By: Victor Schultz
In the most recent installment of the critically acclaimed Japanese drama “Our huge corporations can make big mistakes, too”, we discovered that Kobe Steel falsified quality reports for perhaps an entire decade. This fascinating revelation made fans gasp in horror as multiple transport and construction workers scrambled to double check anything that used steel from the disgraced company.
Luckily, no cases of severe harm seem to have been discovered as of yet. This is, however, the most recent page in a dark chapter for big Japanese businesses. Motor manufacturers Nissan and Mitsubishi both faced stock-crippling scandals after it came to light that they were falsifying data in industry standards tests. A prominent airbag production company, Takata went bankrupt after faulty airbags never passed through proper quality checks and caused multiple injuries and deaths.
These examples underline a major problem for Japanese companies. Production managers are pressured to maximize profits, regardless of risk. Oftentimes, refusing to implement a bad policy can result in being fired for insubordination. And implementing the bad policy means risking accidents, which can result in being fired for incompetence. This catch-22 is a global problem, but is particularly potent in Japan, where company loyalty is a cultural expectation.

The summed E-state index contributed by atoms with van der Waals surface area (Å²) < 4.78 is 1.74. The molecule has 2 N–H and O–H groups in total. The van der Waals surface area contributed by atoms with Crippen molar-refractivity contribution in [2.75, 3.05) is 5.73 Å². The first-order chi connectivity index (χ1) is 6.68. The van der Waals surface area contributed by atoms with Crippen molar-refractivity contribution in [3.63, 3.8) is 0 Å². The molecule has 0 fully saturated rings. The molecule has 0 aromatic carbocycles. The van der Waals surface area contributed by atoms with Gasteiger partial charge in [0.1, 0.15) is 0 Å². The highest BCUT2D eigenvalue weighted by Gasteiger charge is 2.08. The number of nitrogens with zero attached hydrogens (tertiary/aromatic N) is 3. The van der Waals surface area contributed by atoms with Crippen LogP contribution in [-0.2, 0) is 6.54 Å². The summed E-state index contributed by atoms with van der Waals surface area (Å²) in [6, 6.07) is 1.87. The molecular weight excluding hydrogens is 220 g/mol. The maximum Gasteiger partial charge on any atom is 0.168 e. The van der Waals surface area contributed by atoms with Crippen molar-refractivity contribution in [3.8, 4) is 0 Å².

Big business is not inherently evil, but it does generate far more temptations to abuse both customers and employees. Increased regulations due to environmental and ethical concerns in recent years have cut into profit margins for companies. Rather than restructuring, many companies find it easier to cut corners or fudge numbers to meet new quotas. The bottom line seems to be this: if large companies can balance traditional structures with new demands, they seem doomed to collapse.